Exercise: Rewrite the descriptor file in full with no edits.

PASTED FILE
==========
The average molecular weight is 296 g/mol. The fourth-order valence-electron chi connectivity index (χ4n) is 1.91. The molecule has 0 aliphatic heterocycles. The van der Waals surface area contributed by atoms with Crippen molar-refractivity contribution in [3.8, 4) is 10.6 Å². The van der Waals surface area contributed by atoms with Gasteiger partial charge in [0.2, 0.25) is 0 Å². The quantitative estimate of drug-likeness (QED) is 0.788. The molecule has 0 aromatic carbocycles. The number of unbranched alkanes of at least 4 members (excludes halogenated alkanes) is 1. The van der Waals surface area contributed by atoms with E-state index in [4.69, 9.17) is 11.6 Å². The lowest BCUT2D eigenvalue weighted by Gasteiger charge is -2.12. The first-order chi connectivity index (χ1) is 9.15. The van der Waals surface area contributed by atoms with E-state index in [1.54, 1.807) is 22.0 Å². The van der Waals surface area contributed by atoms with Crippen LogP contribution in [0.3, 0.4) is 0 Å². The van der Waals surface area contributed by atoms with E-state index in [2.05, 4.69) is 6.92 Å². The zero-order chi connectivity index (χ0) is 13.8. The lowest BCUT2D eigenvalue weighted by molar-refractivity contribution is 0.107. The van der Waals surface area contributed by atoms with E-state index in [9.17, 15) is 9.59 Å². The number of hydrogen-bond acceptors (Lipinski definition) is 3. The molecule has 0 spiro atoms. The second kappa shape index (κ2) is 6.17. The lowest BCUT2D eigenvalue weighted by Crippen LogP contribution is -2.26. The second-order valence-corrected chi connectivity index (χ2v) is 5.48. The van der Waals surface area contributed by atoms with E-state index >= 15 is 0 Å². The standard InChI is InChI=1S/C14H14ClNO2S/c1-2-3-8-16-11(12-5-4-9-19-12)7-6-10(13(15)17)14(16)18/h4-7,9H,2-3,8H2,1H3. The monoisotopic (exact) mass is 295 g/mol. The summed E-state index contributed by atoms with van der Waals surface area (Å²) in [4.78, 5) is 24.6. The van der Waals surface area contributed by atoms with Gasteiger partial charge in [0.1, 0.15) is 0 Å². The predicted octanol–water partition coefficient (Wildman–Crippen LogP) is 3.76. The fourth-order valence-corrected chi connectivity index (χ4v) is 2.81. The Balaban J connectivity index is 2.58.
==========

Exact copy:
The average molecular weight is 296 g/mol. The fourth-order valence-electron chi connectivity index (χ4n) is 1.91. The molecule has 0 aliphatic heterocycles. The van der Waals surface area contributed by atoms with Crippen molar-refractivity contribution in [3.8, 4) is 10.6 Å². The van der Waals surface area contributed by atoms with Gasteiger partial charge in [0.2, 0.25) is 0 Å². The quantitative estimate of drug-likeness (QED) is 0.788. The molecule has 0 aromatic carbocycles. The number of unbranched alkanes of at least 4 members (excludes halogenated alkanes) is 1. The van der Waals surface area contributed by atoms with E-state index in [4.69, 9.17) is 11.6 Å². The lowest BCUT2D eigenvalue weighted by Gasteiger charge is -2.12. The first-order chi connectivity index (χ1) is 9.15. The van der Waals surface area contributed by atoms with E-state index in [1.54, 1.807) is 22.0 Å². The van der Waals surface area contributed by atoms with Crippen LogP contribution in [0.3, 0.4) is 0 Å². The van der Waals surface area contributed by atoms with E-state index in [2.05, 4.69) is 6.92 Å². The zero-order chi connectivity index (χ0) is 13.8. The lowest BCUT2D eigenvalue weighted by molar-refractivity contribution is 0.107. The van der Waals surface area contributed by atoms with E-state index in [9.17, 15) is 9.59 Å². The number of hydrogen-bond acceptors (Lipinski definition) is 3. The molecule has 0 spiro atoms. The second kappa shape index (κ2) is 6.17. The lowest BCUT2D eigenvalue weighted by Crippen LogP contribution is -2.26. The second-order valence-corrected chi connectivity index (χ2v) is 5.48. The van der Waals surface area contributed by atoms with E-state index >= 15 is 0 Å². The standard InChI is InChI=1S/C14H14ClNO2S/c1-2-3-8-16-11(12-5-4-9-19-12)7-6-10(13(15)17)14(16)18/h4-7,9H,2-3,8H2,1H3. The monoisotopic (exact) mass is 295 g/mol. The summed E-state index contributed by atoms with van der Waals surface area (Å²) in [4.78, 5) is 24.6. The van der Waals surface area contributed by atoms with Gasteiger partial charge in [0.1, 0.15) is 0 Å². The predicted octanol–water partition coefficient (Wildman–Crippen LogP) is 3.76. The fourth-order valence-corrected chi connectivity index (χ4v) is 2.81. The Balaban J connectivity index is 2.58.